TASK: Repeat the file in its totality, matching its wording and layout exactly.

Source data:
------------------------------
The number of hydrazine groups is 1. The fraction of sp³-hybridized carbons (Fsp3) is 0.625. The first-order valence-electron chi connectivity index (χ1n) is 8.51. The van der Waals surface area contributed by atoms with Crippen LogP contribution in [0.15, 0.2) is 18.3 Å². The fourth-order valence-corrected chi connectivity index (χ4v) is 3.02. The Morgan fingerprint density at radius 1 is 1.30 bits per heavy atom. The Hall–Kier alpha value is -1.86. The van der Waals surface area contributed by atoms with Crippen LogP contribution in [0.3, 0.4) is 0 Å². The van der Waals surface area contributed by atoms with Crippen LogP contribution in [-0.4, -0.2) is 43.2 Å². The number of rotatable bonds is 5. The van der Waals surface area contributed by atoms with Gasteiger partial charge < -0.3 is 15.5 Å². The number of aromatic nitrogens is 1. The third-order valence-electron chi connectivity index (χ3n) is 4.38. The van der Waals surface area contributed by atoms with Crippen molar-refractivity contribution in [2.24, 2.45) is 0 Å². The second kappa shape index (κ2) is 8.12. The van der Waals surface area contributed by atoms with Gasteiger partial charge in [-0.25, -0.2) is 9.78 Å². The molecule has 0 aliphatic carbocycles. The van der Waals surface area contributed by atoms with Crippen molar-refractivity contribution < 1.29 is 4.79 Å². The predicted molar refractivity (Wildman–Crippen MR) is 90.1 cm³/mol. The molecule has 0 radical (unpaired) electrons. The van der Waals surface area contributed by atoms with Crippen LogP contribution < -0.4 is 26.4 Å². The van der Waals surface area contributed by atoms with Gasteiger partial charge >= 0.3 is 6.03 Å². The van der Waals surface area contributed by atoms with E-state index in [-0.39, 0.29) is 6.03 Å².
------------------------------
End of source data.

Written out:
The number of hydrazine groups is 1. The fraction of sp³-hybridized carbons (Fsp3) is 0.625. The first-order valence-electron chi connectivity index (χ1n) is 8.51. The van der Waals surface area contributed by atoms with Crippen LogP contribution in [0.15, 0.2) is 18.3 Å². The fourth-order valence-corrected chi connectivity index (χ4v) is 3.02. The Morgan fingerprint density at radius 1 is 1.30 bits per heavy atom. The Hall–Kier alpha value is -1.86. The van der Waals surface area contributed by atoms with Crippen LogP contribution in [0.3, 0.4) is 0 Å². The van der Waals surface area contributed by atoms with Crippen LogP contribution in [-0.4, -0.2) is 43.2 Å². The number of rotatable bonds is 5. The van der Waals surface area contributed by atoms with Gasteiger partial charge < -0.3 is 15.5 Å². The number of aromatic nitrogens is 1. The third-order valence-electron chi connectivity index (χ3n) is 4.38. The van der Waals surface area contributed by atoms with Crippen molar-refractivity contribution in [2.24, 2.45) is 0 Å². The second kappa shape index (κ2) is 8.12. The van der Waals surface area contributed by atoms with Gasteiger partial charge in [-0.25, -0.2) is 9.78 Å². The molecule has 0 aliphatic carbocycles. The van der Waals surface area contributed by atoms with Crippen molar-refractivity contribution < 1.29 is 4.79 Å². The predicted molar refractivity (Wildman–Crippen MR) is 90.1 cm³/mol. The molecule has 0 radical (unpaired) electrons. The van der Waals surface area contributed by atoms with Crippen LogP contribution < -0.4 is 26.4 Å². The van der Waals surface area contributed by atoms with Gasteiger partial charge >= 0.3 is 6.03 Å². The van der Waals surface area contributed by atoms with E-state index in [-0.39, 0.29) is 6.03 Å².